Equestrian

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Inside Events: The Interscholastic Equestrian Association

24 Aug, 2021

By: Mary Helen Sprecher
An Interview with Roxane Durant, Founder and executive director

www.rideiea.org

The Interscholastic Equestrian Association has the mission of introducing students in private and public middle and secondary schools (primarily ages 9 through 19) to equestrian sports. It was established in 2002 and has grown with each passing year; IEA now has over 14,500 members in 46 states across North America.

The IEA supports three disciplines: Hunt SeatWestern, and Dressage. There is no need for any rider to own a horse because competition horses are provided at each venue to the contestant. Students can earn scholarships toward their college education through awards in competition and through sportsmanship activities.

In 2011, the IEA established the Benevolent Fund to assist riders and coaches in need through programs such as the IEA Financial Assistance Program and the IEA Coaches Assistance Grant.

IEA Competition Format

The unique aspect of the competitions, both at the local and national level, is that none of the riders will supply their own horses or tack. Instead, the host team arranges for the horses and equipment. Since the horse is new to the rider, the scores are based upon horsemanship and equitation. All disciplines offer a variety of ability levels from beginner through advanced. The IEA has set guidelines for the placement of new riders entering the IEA to allow for the unique program format of riding an unfamiliar horse.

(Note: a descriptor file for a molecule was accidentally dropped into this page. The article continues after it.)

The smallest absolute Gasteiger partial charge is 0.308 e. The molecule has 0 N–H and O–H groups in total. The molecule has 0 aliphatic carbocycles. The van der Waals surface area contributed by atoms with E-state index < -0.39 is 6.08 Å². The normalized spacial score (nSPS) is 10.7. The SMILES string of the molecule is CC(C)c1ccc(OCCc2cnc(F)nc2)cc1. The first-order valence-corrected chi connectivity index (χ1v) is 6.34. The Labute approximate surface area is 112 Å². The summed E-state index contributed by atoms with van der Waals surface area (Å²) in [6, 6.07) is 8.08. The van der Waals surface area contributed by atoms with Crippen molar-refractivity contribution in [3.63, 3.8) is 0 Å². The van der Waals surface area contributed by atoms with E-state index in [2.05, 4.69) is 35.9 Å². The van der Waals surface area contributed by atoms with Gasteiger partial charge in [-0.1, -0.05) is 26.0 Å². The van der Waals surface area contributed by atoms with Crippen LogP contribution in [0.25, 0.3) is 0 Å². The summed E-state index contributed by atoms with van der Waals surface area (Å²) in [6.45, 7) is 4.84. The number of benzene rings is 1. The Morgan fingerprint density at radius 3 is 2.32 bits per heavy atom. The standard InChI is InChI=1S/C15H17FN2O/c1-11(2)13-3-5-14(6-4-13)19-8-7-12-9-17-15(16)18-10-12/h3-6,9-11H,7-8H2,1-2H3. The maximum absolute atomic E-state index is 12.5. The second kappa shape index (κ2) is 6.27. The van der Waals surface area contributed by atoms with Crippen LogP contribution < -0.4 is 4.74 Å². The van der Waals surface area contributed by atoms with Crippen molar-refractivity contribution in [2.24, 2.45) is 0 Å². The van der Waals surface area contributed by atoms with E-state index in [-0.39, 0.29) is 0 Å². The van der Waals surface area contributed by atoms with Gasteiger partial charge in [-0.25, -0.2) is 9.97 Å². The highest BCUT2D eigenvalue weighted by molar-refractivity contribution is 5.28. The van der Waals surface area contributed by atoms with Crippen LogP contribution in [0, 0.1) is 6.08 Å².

Sports Destination Management: IEA is not a typical governing body or event owner.

Roxane Durant: No, that’s the thing that makes us different. As a membership organization, the coaches join first, and then the coach will organize a team of at least three riders. The riders join IEA as well. Another thing that makes us different is that our organization is based on not owning a horse. Each competition provides a pool of horses, and the riders draw a horse from their ability level in each discipline. It’s sort of like a potluck supper.

SDM: Does the format present a challenge at all?

Durant: It hasn’t been a hurdle for us. The collegiate programs are based on the same blind-draw format. If kids wanted to be prepared to be on college teams, they start here. It gets you used to riding an unfamiliar horse.

SDM: Does that format make things easier when it comes to recruitment of members?

Durant: It really does. The cost of owning and maintain a horse can be prohibitive; this format opens riding to a lot more kids.

 SDM: How did the pandemic affect you?

Durant: COVID came right at the beginning of our finals season; we typically have a regular season of shows and those feed into the finals. We had to shut down our Nationals in 2020. IEA created a task force and wrote rules and regulations so that people who were hosting events would know what they needed to do to comply.

We normally have a lot of rules, such as one that stated in order to have a show, there must be a minimum number of entries. We changed that to read that people could make shows as small as they needed. We also worked to create schedules to move people in and out of buildings so that there would be a cap on how many people were there at one time. Using that, we were able to host most of our events.